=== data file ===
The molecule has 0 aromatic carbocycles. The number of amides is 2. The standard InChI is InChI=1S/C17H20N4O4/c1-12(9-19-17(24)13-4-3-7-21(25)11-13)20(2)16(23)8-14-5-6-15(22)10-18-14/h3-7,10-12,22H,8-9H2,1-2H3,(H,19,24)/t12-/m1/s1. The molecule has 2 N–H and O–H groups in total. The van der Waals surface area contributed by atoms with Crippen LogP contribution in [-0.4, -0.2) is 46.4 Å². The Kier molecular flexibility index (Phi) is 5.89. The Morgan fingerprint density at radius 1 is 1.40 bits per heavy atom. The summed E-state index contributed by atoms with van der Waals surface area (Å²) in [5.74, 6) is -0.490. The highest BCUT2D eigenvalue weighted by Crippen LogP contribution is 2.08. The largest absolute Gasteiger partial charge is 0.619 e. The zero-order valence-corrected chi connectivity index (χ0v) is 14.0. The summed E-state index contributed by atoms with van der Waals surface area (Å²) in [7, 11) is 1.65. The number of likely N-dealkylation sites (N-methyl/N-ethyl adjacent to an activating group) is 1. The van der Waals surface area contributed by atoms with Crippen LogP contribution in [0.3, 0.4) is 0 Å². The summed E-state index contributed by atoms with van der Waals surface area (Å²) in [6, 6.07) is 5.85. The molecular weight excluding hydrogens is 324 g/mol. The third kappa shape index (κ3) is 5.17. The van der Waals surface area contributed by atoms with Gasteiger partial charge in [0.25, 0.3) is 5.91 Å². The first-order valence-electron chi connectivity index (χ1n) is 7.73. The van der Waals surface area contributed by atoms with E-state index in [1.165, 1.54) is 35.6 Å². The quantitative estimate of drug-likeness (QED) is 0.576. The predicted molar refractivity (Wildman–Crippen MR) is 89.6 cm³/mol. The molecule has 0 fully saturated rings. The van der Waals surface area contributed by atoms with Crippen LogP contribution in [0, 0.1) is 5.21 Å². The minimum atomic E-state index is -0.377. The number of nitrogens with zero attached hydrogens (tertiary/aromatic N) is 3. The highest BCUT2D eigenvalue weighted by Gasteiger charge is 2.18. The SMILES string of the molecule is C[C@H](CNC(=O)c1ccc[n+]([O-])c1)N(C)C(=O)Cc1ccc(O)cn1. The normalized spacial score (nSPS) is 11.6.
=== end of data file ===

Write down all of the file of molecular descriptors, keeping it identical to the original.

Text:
The molecule has 0 aromatic carbocycles. The number of amides is 2. The standard InChI is InChI=1S/C17H20N4O4/c1-12(9-19-17(24)13-4-3-7-21(25)11-13)20(2)16(23)8-14-5-6-15(22)10-18-14/h3-7,10-12,22H,8-9H2,1-2H3,(H,19,24)/t12-/m1/s1. The molecule has 2 N–H and O–H groups in total. The van der Waals surface area contributed by atoms with Crippen LogP contribution in [-0.4, -0.2) is 46.4 Å². The Kier molecular flexibility index (Phi) is 5.89. The Morgan fingerprint density at radius 1 is 1.40 bits per heavy atom. The summed E-state index contributed by atoms with van der Waals surface area (Å²) in [5.74, 6) is -0.490. The highest BCUT2D eigenvalue weighted by Crippen LogP contribution is 2.08. The largest absolute Gasteiger partial charge is 0.619 e. The zero-order valence-corrected chi connectivity index (χ0v) is 14.0. The summed E-state index contributed by atoms with van der Waals surface area (Å²) in [7, 11) is 1.65. The number of likely N-dealkylation sites (N-methyl/N-ethyl adjacent to an activating group) is 1. The van der Waals surface area contributed by atoms with Crippen LogP contribution in [0.3, 0.4) is 0 Å². The summed E-state index contributed by atoms with van der Waals surface area (Å²) in [6, 6.07) is 5.85. The molecular weight excluding hydrogens is 324 g/mol. The third kappa shape index (κ3) is 5.17. The van der Waals surface area contributed by atoms with Gasteiger partial charge in [0.25, 0.3) is 5.91 Å². The first-order valence-electron chi connectivity index (χ1n) is 7.73. The van der Waals surface area contributed by atoms with E-state index in [1.165, 1.54) is 35.6 Å². The quantitative estimate of drug-likeness (QED) is 0.576. The predicted molar refractivity (Wildman–Crippen MR) is 89.6 cm³/mol. The molecule has 0 fully saturated rings. The van der Waals surface area contributed by atoms with Crippen LogP contribution in [0, 0.1) is 5.21 Å². The minimum atomic E-state index is -0.377. The number of nitrogens with zero attached hydrogens (tertiary/aromatic N) is 3. The highest BCUT2D eigenvalue weighted by Gasteiger charge is 2.18. The SMILES string of the molecule is C[C@H](CNC(=O)c1ccc[n+]([O-])c1)N(C)C(=O)Cc1ccc(O)cn1. The normalized spacial score (nSPS) is 11.6.